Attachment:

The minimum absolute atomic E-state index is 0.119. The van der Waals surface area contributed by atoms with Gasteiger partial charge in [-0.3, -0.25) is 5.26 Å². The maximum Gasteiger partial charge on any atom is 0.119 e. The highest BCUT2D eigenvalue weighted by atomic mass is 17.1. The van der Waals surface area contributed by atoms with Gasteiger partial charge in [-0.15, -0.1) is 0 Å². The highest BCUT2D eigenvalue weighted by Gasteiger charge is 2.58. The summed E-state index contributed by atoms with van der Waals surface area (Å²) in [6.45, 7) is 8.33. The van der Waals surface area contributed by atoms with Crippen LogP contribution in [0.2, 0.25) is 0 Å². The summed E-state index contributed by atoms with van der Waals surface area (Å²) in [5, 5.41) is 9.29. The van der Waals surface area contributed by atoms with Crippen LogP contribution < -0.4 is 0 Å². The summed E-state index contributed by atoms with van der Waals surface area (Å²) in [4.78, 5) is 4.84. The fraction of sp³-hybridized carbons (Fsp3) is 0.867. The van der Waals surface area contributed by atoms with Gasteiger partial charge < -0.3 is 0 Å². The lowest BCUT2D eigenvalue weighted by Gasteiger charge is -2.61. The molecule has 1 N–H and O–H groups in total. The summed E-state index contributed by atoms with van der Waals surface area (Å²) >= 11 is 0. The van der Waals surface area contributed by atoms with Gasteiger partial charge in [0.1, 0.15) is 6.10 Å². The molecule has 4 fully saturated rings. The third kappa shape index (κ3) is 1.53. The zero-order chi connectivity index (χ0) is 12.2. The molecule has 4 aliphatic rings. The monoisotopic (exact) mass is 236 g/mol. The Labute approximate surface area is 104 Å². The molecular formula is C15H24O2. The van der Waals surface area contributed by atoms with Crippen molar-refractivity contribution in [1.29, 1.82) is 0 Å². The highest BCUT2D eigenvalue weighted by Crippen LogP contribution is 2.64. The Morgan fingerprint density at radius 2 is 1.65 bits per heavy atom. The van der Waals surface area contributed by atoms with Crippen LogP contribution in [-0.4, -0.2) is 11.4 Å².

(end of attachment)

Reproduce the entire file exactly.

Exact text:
The minimum absolute atomic E-state index is 0.119. The van der Waals surface area contributed by atoms with Gasteiger partial charge in [-0.3, -0.25) is 5.26 Å². The maximum Gasteiger partial charge on any atom is 0.119 e. The highest BCUT2D eigenvalue weighted by atomic mass is 17.1. The van der Waals surface area contributed by atoms with Gasteiger partial charge in [-0.15, -0.1) is 0 Å². The highest BCUT2D eigenvalue weighted by Gasteiger charge is 2.58. The summed E-state index contributed by atoms with van der Waals surface area (Å²) in [6.45, 7) is 8.33. The van der Waals surface area contributed by atoms with Crippen LogP contribution in [0.2, 0.25) is 0 Å². The summed E-state index contributed by atoms with van der Waals surface area (Å²) in [5, 5.41) is 9.29. The van der Waals surface area contributed by atoms with Crippen LogP contribution < -0.4 is 0 Å². The summed E-state index contributed by atoms with van der Waals surface area (Å²) in [4.78, 5) is 4.84. The fraction of sp³-hybridized carbons (Fsp3) is 0.867. The van der Waals surface area contributed by atoms with Gasteiger partial charge < -0.3 is 0 Å². The lowest BCUT2D eigenvalue weighted by Gasteiger charge is -2.61. The molecule has 1 N–H and O–H groups in total. The summed E-state index contributed by atoms with van der Waals surface area (Å²) >= 11 is 0. The van der Waals surface area contributed by atoms with Gasteiger partial charge in [0.1, 0.15) is 6.10 Å². The molecule has 4 fully saturated rings. The third kappa shape index (κ3) is 1.53. The zero-order chi connectivity index (χ0) is 12.2. The molecule has 4 aliphatic rings. The monoisotopic (exact) mass is 236 g/mol. The Labute approximate surface area is 104 Å². The molecular formula is C15H24O2. The van der Waals surface area contributed by atoms with Crippen molar-refractivity contribution in [1.29, 1.82) is 0 Å². The highest BCUT2D eigenvalue weighted by Crippen LogP contribution is 2.64. The Morgan fingerprint density at radius 2 is 1.65 bits per heavy atom. The van der Waals surface area contributed by atoms with Crippen LogP contribution in [-0.4, -0.2) is 11.4 Å².